AbstractThe purpose of this thesis is to illustrate certain trends in urban development in Ulster in the period from 1600 to the present time as shown by two small Co. Down towns - Newcastle and Castlewellan.
Altogether there are four main points of discussion in this study. The first topic is the morphology and urban growth of towns in Northern Ireland. Secondly there is the change of functions due to changes in standards of living and in transport. These changes have affected both Newcastle and Castlewellan, but a major contrast between the two towns lies in their non-service functions, in particular, manufacturing industry, dormitory and resort. A discussion of these changes comprises the third topic. A fourth comparison will be to consider the changing social climate of Northern Ireland due to rising standards of living and to contrast the earlier socioeconomic structure of an Ulster town with its structure today. These are some of the topics that will be examined in particular.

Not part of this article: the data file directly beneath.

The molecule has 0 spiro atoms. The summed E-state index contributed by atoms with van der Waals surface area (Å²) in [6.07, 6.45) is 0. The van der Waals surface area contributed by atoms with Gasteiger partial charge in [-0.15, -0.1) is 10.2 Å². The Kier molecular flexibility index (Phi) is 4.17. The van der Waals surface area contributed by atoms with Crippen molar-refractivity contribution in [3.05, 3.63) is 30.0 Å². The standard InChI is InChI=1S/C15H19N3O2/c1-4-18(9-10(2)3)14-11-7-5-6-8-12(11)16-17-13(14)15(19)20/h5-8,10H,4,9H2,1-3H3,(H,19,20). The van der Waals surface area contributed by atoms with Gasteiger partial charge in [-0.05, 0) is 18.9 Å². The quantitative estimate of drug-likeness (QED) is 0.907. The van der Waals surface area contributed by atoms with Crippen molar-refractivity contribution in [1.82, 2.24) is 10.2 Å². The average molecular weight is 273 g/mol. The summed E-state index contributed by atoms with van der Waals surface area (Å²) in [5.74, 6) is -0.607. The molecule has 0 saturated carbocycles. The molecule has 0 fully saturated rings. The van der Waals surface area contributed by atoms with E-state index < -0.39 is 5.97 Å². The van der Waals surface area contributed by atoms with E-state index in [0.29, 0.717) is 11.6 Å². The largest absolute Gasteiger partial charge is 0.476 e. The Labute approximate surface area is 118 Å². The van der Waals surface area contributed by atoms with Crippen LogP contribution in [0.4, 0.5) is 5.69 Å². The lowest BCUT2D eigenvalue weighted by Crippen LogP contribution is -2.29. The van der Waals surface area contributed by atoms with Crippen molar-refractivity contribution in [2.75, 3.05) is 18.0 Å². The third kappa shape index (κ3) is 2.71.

Superficially, it would seem that towns.in Northern Ireland are steadily increasing in importance despite rural depopulation. Certainly the majority have increased in population since the 1901 Census, and in 1961 the urban population was 52.1% of the total population compared with 42% at the beginning of the century. However, size of population is in itself not a sufficient indication of vigour in urban life. It seems that people may crowd into a town even though it has insufficient jobs and relatively poor social amenities. This, at least, seems to be the case in one of the examples chosen in this study, and the town of Castlewellan seems to be simply a residential growth point. Newcastle, on the other hand, while its population is also growing, is attracting residents of a higher social class. Its functions have changed considerably and the whole character of the town has altered in the past 200 years, whereas Castlewellan has undergone little basic change except in size.
|Date of Award||1965|
|Supervisor||Ronald Buchanan (Supervisor)|